8 Ways to Grocery Shop With Your Kids Without Losing Your Mind

8 Ways to Grocery Shop With Your Kids Without Losing Your Mind

Moms share their best secrets for grocery shopping with their kids in tow.

By Maria Mora

Unless your children have never misbehaved, you’re probably familiar with the dreaded conundrum of trying to go grocery shopping with kids in tow. It inevitably results in retreating to your car to do yoga breathing for several minutes with Top 40 tunes blasting on the radio to drown out the sounds of your whining children.

It doesn’t have to be horrible. But it does take a little work to avoid meltdowns and misbehavior and massive frustration. Try these tips and tricks from me and other moms to get through your next shopping trip.

1. Choose the time of day wisely. Typically, mornings are quieter than the late afternoon rush. Try to pick a time that isn’t as busy. You’ll be in and out more quickly, and that gives your kids less time to unravel.

2. Give older kids jobs. I give my 8-year-old his own list, and I allow him to run off in the store to find a few items at a time. I try to stick to items that are in nearby lanes. It takes a little extra work, but it’s worth it to keep him away from my 6-year-old.

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3. Take advantage of samples. Distract your kids with free food samples in the store. You may end up with the added benefit of teaching them to love a few new foods. I always pick up a few things from the deli so that I can share the meat samples with them.

4. Do what you have to do. There’s nothing wrong with plopping your kid in the cart with a handheld device. Although you want your child to develop good habits during errands, you also need to make your own sanity a priority.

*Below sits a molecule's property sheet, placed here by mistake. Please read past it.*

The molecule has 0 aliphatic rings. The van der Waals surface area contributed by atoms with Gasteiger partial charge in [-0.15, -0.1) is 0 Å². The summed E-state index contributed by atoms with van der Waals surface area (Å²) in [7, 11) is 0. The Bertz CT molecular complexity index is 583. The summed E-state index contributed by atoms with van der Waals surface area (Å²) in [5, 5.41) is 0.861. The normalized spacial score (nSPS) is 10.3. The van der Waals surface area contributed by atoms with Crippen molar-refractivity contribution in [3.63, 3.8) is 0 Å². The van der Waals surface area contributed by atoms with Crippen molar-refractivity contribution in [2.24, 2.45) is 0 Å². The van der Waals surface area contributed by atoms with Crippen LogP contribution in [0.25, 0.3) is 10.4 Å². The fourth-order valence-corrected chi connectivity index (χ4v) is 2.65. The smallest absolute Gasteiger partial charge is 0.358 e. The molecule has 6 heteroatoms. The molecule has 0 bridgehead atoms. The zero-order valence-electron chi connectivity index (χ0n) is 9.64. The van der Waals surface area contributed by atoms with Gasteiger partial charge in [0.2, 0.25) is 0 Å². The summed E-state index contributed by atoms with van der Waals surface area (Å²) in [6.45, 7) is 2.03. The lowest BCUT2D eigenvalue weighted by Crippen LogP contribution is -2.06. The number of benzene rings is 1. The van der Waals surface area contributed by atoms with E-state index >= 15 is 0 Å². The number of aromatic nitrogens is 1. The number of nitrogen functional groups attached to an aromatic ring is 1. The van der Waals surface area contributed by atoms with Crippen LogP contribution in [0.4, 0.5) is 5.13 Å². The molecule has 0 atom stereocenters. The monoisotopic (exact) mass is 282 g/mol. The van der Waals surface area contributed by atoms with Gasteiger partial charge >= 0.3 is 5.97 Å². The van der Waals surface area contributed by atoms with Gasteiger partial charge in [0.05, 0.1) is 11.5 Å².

5. Use props. Jen, a mom from Florida, bought a tiny plastic shopping cart for her preschooler. She recently allowed him to push it around the store alongside her. “It went amazingly well,” she reveals.


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6. Consider grocery services. If you have local delivery services, don’t be afraid to use them once in a while. Some stores also offer services that have your groceries bagged and ready to check out when you arrive. That being said, it’s still good to brave the store with kids every so often. The practice allows them to learn how to behave appropriately.

7. Look for child care. Some stores have craft tables and child care rooms. If you can find a store like this in your area, it may be worth a longer drive.

8. Offer rewards. Most kids respond remarkably well to rewards. Set firm expectations, and keep those expectations relatively simple, like “keep your hands to yourself” and “don’t whine.” Give your kids the ability to earn a special snack by adhering to these expectations.

What are your favorite tips for surviving grocery shopping?

Maria Mora is a single mom, editor, and hockey fanatic. She lives with her two sons in Florida.

Image ©iStock.com/CroMary

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